On June 11, 2012, there was an incident involving 22-year-old Paul Jones of Youngstown. Jones said he was stabbed twice in the back by John Dellick during a fight at the Sun Merchant gas station in Austintown. Jones told police he was driving down Mahoning Avenue when a silver Jeep attempted to cut him off, according to a police report.

Jones then pulled into Sun Merchant and met with the other driver. The argument between them became physical, and the two wrestled on the ground until a store clerk broke up the fight. Jones’ girlfriend attempted to break them up, but she was pushed to the ground by Dellick, according to the Austintown police report. After the fight ended, Jones realized he had two puncture wounds to his back. Jones said one wound almost hit his lungs and the other cut through muscle and tissue.

Dellick also was injured. Police took photos of a cut to his hand, a black eye and a scratch on his face. Dellick refused to complete a statement, answer questions or identify Jones or his girlfriend.

“I definitely want justice,” Jones said Wednesday.

Dellick was never charged in this case because the prosecutor believed there were too many conflicting stories, said Austintown Police Chief Robert Gavalier.

In January of this year, a Poland man told Boardman police that John Dellick pulled out in front of him, swerved in between lanes and attempted to cut him off. While stopped at a red light on Route 224 and South Avenue, Dellick got out of the Jeep and told the man to get out of the car, according to a police report. Dellick then kicked the mirror off of the driver’s car. The driver followed Dellick to get his license-plate number. Dellick then rammed into the driver’s car, according to the report. The driver did not want to pursue criminal charges against Dellick.

Dellick’s attorney, Samuel Amendolara, would not comment on the Austintown or Boardman incidents involving his client.

For the Canfield Township case, Gains said he’ll soon decide whether he wants a special prosecutor to handle the aggravated-assault charge against the judge’s son to avoid any appearance of impropriety. Gains said he’s considering asking the Ohio Attorney General’s Office if it would be willing to assign an assistant attorney general as a special prosecutor.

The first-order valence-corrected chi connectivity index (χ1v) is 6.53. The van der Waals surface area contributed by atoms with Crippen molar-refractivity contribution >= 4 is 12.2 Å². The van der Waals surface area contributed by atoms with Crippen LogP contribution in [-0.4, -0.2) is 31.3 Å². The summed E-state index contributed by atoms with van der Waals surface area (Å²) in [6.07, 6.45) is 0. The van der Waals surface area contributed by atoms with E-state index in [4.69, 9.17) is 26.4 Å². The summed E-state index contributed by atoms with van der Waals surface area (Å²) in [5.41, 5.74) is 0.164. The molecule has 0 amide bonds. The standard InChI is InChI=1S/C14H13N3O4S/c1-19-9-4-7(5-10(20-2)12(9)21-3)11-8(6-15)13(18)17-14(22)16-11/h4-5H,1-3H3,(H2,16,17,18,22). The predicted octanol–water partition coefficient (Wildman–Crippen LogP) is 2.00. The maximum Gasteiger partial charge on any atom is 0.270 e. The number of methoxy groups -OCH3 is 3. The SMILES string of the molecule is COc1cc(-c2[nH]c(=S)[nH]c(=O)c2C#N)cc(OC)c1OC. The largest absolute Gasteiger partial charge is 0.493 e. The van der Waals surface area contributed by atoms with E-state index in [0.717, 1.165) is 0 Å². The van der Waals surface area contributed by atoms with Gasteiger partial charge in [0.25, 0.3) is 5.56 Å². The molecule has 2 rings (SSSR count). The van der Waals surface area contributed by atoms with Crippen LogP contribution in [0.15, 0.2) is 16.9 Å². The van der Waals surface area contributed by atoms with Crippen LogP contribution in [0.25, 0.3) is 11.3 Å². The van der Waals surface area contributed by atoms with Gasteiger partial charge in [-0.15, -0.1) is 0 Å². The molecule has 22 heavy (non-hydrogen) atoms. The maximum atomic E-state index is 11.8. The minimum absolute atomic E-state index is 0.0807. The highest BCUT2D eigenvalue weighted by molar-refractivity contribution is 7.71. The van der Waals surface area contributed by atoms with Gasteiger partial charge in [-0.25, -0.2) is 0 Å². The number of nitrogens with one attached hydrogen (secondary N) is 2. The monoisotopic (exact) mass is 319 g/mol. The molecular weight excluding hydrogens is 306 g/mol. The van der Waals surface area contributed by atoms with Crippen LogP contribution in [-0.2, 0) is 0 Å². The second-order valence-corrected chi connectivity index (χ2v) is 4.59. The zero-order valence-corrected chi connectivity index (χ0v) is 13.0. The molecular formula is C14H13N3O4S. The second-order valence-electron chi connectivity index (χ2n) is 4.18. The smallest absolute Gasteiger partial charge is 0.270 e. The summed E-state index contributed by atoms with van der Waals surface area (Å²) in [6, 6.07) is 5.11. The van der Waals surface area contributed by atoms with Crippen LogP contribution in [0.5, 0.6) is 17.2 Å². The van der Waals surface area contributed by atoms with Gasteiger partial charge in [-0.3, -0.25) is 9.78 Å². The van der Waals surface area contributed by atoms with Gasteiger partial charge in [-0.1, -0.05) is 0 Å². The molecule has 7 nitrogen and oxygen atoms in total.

Assistant county prosecutors on Gains’ staff regularly prosecute in the Canfield court, where Judge Scott Hunter presides and where John Dellick is charged, as well as in Judge Dellick’s juvenile court.

Gains said there was no need for Ken Cardinal, assistant county prosecutor, or Judge Hunter to remove themselves from Tuesday’s initial court appearance for John Dellick because there was no disposition of the alleged road-rage case at that time.

A preliminary hearing is scheduled for 11 a.m. Nov. 22 in the Canfield court to decide whether there’s sufficient evidence to send Dellick’s fourth-degree felony case to the Mahoning County grand jury for possible indictment.

“Between now and then, everybody involved will have had sufficient time to assess this case and determine the need for a visiting judge or a special prosecutor,” Gains said.

Judge Hunter, who is still presiding over the case, did not respond to requests for comment on whether he’ll remove himself and ask for a visiting judge to hear it.